Going Off the Pill Changes Women's Satisfaction With Their Relationship

Researchers have found that when women stop taking oral contraception, their satisfaction with their relationship changes, including how attractive they find their partner. 

Researchers have found that when women stop taking oral contraception, their satisfaction with their relationship changes, including how attractive they find their partner. This surprising result is thought to be caused by the hormonal changes that occur in a woman as they go on or off the pill. 


In a study, 118 newlywed couples were followed for four years while women completed surveys on how satisfied they were with their relationship and whether they were taking oral contraception or not. When women stopped using the pill, researchers found that those married to less attractive partners, based on objective measurements such as symmetry and complexion, became less satisfied with their relationship. Partners with objectively beautiful characteristics, however, were found more satisfying when women stopped the contraceptive.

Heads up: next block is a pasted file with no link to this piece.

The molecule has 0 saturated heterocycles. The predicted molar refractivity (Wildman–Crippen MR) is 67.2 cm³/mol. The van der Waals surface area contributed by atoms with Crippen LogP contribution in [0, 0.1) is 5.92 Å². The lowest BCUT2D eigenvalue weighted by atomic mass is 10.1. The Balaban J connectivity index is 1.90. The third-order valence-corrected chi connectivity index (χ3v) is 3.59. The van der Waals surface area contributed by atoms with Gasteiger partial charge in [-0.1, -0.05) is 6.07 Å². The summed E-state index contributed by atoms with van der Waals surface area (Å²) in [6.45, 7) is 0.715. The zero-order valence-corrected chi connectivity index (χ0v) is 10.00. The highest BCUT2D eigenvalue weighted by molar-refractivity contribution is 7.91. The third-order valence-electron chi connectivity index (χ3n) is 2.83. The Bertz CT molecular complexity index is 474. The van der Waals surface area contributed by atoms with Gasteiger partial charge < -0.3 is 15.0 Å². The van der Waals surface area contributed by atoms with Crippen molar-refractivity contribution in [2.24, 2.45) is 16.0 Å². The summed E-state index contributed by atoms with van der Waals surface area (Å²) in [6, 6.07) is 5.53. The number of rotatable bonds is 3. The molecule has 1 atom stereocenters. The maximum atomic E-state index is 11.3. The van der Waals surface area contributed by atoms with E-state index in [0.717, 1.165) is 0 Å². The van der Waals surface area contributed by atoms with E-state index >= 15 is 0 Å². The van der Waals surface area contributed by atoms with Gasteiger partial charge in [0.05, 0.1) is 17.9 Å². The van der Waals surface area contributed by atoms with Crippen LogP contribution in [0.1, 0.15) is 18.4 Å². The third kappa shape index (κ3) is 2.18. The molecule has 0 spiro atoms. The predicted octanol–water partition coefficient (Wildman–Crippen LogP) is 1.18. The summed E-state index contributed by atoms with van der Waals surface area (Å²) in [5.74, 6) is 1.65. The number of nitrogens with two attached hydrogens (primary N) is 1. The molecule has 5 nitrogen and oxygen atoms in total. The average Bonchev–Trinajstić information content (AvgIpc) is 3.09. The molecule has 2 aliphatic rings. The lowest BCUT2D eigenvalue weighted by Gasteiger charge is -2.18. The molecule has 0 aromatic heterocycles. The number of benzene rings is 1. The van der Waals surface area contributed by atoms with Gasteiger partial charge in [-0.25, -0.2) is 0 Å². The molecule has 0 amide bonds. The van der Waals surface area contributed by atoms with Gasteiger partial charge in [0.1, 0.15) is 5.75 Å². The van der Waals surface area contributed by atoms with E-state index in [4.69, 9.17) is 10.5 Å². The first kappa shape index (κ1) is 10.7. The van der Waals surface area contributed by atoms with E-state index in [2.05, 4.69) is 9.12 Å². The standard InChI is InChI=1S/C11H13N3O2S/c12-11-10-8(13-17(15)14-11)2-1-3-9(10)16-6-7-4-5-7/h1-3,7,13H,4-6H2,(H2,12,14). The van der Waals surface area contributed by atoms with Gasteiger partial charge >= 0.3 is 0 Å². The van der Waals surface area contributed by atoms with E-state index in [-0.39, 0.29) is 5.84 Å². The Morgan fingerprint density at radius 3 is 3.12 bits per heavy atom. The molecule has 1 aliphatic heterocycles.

Michelle Russell, a psychologist at Florida State University, responded to the study by saying that the hormonal changes caused by the pill may have further reaching consequences than we thought:

“Marital satisfaction is strongly associated with mental and physical health and a host of physical, mental and social outcomes for children.The fact that wives’ hormonal contraceptive use was linked to their marital satisfaction suggests that hormonal contraceptives may have far-reaching implications, both beneficial and harmful.”

In her Big Think interview, psychologist Esther Perel explains how erotic desire changes during the course of a committed relationship. In our time, she says, contraception has made marriage more turbulent by making sex an object from which happiness can be derived: 

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